'It is also curious that the alleged partial partition of the capital standing to the credit of the Hindu undivided family of Rameshwar Lal is not incorporated in the books of the Hindu undivided family or in a separate deed or agreement by the three members of the Hindu undivided family, but is only mentioned in the said partnership deed of the firm wherein Rameshwar Lal is described as a partner representing his Hindu undivided family and Ghanshyam, the minor, is admitted to the benefits of the partnership.'
9. But those observations were made by the Tribunal during the course of the narrative of the case. Having given the narrative of the case, the Tribunal gave its conclusion in paragraph 6 of the main judgment. In paragraph 6 of the main judgment the sole reason given by the Tribunal for not recognising the partial partition was that a part of a specific item of asset cannot be divided. In paragraph 6 of the judgment there is no indication that the transaction of partial partition was not genuine. In paragraph 2 of the judgment the Tribunal observed that a fresh partnership deed appears to have been executed on March 22, 1961. It appears that, according to the Tribunal, both the partition and the partnership were genuine transactions.
10. Consequently, the sole question for our consideration is whether the attempted partial partition was effective or not. Towards the end of the main judgment dated April 21, 1964, the Tribunal observed :
'As in this case there was no complete division of the joint family business or share of the joint family firm in the said business, the Appellate Assistant Commissioner was not right in holding that there was a partial partition with effect from February 4, 1961, or otherwise.'
11. The basis of the decision of the Tribunal is that if a Hindu undivided family owns a certain asset, that unit of asset has to be divided as a whole. This proposition of law is not quite accurate. Whether a particular asset is capable of partial division or not will depend upon the nature of the asset. It may be that a business or a share cannot be divided partially. But it does not follow that no single item can be divided partially. If a building has got two defined sections, there should be no difficulty in dividing one section of the building, keeping the second section as joint family property. The matter is still easier, when one deals with cash. It appears that upon the dissolution of the former partnership, a sum of Rs. 1,60,242 came to the share of Rameshwar Lal as representing his Hindu undivided family. The family decided to divide Rs. 60,000 out of that sum among the members of the family. There was no legal difficulty in taking out this specified sum of Rs. 60,000 out of the original sum of Rs. 1,60,242 for purposes of partial partition. The Tribunal was not right in holding that the specific sum of Rs, 60,000 was incapable of division simply on the ground that it formed a part of the capital owned by Rameshwar Lal's branch. Apparently, the family decided to take out this specific portion amounting to Rs. 60,000 for purposes of partial partition. Partial partition is expressly recognised by Section 171 of the Act. If, in fact, there was partial partition and such partial partition is permissibly in law, the Tribunal was bound to recognise it. Question No. 1 has, therefore, to be answered in favour of the assessee.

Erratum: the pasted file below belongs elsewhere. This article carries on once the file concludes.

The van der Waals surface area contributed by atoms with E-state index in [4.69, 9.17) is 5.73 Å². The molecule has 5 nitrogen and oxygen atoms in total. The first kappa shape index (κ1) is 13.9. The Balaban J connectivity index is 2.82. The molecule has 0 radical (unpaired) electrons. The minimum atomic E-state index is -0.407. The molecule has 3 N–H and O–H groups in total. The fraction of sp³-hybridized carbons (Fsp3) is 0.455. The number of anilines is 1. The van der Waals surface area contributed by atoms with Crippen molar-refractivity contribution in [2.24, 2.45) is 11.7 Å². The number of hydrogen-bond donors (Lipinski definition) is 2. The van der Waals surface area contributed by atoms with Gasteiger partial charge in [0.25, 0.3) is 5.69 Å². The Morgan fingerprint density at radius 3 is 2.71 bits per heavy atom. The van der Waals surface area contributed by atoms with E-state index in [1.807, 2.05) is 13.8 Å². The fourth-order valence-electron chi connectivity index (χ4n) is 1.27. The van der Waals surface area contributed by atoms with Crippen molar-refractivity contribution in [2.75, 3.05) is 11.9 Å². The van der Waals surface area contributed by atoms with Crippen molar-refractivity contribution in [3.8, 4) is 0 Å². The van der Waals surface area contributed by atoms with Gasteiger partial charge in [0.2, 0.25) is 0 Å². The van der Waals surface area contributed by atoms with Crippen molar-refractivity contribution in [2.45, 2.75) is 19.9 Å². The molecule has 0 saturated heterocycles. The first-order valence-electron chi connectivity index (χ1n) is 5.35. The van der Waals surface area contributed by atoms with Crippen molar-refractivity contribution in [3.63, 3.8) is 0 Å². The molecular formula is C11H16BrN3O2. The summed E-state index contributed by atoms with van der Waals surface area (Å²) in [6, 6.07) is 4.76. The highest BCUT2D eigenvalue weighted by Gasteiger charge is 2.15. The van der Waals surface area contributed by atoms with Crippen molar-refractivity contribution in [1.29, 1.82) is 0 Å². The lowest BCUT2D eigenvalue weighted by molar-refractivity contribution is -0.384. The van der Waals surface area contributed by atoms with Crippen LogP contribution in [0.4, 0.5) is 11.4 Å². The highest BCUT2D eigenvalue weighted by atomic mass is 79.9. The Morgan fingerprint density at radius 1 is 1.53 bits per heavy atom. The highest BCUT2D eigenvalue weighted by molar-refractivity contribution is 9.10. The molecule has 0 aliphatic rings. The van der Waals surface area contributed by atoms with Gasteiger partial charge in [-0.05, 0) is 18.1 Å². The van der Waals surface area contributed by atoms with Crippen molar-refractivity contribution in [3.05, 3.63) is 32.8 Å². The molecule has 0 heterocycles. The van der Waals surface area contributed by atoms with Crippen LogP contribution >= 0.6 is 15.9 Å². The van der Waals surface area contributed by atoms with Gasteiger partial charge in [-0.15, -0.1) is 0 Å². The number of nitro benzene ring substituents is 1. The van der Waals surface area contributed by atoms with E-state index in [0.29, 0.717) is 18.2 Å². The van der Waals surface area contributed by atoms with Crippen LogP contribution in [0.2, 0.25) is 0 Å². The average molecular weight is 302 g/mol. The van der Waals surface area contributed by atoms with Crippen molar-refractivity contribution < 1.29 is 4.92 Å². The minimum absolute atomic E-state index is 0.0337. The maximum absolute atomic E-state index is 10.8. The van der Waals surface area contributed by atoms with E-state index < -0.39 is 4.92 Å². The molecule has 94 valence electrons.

12. Question No. 2 is consequential. The Income-tax Officer decided to add the profit earned by Ghanshyam and the interest paid to Rameshwar Lal and Saraswati Devi on the short ground that there was no partial partition. On the finding that the partial partition was effective, the profit earned by Ghanshyam and the interest received by Rameshwar Lal and Saraswati Devi cannot be treated as income of the assessee family. The result is that question No. 2 has also to be answered in favour of the assessee.
13. We answer both the questions referred to the court in the negative, and in favour of the assessee. The Commissioner of Income-tax, U.P., shall pay the assessee Rs. 200 as costs of this reference.